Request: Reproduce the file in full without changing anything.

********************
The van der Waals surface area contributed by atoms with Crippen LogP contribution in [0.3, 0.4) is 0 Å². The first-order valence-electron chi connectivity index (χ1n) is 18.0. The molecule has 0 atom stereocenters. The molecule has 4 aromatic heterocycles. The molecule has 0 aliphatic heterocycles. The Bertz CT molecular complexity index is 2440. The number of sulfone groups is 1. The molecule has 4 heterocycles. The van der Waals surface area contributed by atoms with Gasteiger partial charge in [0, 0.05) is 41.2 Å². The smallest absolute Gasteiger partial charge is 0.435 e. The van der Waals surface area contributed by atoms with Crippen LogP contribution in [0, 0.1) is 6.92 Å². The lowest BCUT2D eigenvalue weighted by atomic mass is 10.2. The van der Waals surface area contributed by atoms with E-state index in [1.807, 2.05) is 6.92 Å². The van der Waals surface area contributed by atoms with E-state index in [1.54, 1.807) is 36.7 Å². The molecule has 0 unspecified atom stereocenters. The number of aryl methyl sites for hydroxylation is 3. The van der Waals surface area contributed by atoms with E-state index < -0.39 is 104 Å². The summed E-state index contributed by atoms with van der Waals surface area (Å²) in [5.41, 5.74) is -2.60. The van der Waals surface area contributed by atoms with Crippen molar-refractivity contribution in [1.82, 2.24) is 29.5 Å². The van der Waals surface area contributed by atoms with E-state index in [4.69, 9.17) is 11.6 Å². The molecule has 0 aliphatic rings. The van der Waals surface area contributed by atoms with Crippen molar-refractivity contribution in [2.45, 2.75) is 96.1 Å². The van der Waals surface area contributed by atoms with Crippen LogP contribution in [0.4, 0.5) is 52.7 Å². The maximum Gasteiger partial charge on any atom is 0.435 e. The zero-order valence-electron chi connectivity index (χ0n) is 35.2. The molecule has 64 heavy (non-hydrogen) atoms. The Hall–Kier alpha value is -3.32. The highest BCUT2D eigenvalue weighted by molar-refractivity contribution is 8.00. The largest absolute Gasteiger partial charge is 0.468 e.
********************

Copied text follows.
The van der Waals surface area contributed by atoms with Crippen LogP contribution in [0.3, 0.4) is 0 Å². The first-order valence-electron chi connectivity index (χ1n) is 18.0. The molecule has 0 atom stereocenters. The molecule has 4 aromatic heterocycles. The molecule has 0 aliphatic heterocycles. The Bertz CT molecular complexity index is 2440. The number of sulfone groups is 1. The molecule has 4 heterocycles. The van der Waals surface area contributed by atoms with Gasteiger partial charge in [0, 0.05) is 41.2 Å². The smallest absolute Gasteiger partial charge is 0.435 e. The van der Waals surface area contributed by atoms with Crippen LogP contribution in [0, 0.1) is 6.92 Å². The lowest BCUT2D eigenvalue weighted by atomic mass is 10.2. The van der Waals surface area contributed by atoms with E-state index in [1.807, 2.05) is 6.92 Å². The van der Waals surface area contributed by atoms with E-state index in [1.54, 1.807) is 36.7 Å². The molecule has 0 unspecified atom stereocenters. The number of aryl methyl sites for hydroxylation is 3. The van der Waals surface area contributed by atoms with E-state index < -0.39 is 104 Å². The summed E-state index contributed by atoms with van der Waals surface area (Å²) in [5.41, 5.74) is -2.60. The van der Waals surface area contributed by atoms with Crippen molar-refractivity contribution in [1.82, 2.24) is 29.5 Å². The van der Waals surface area contributed by atoms with E-state index in [4.69, 9.17) is 11.6 Å². The molecule has 0 aliphatic rings. The van der Waals surface area contributed by atoms with Crippen molar-refractivity contribution in [2.45, 2.75) is 96.1 Å². The van der Waals surface area contributed by atoms with Crippen LogP contribution in [0.4, 0.5) is 52.7 Å². The maximum Gasteiger partial charge on any atom is 0.435 e. The zero-order valence-electron chi connectivity index (χ0n) is 35.2. The molecule has 64 heavy (non-hydrogen) atoms. The Hall–Kier alpha value is -3.32. The highest BCUT2D eigenvalue weighted by molar-refractivity contribution is 8.00. The largest absolute Gasteiger partial charge is 0.468 e.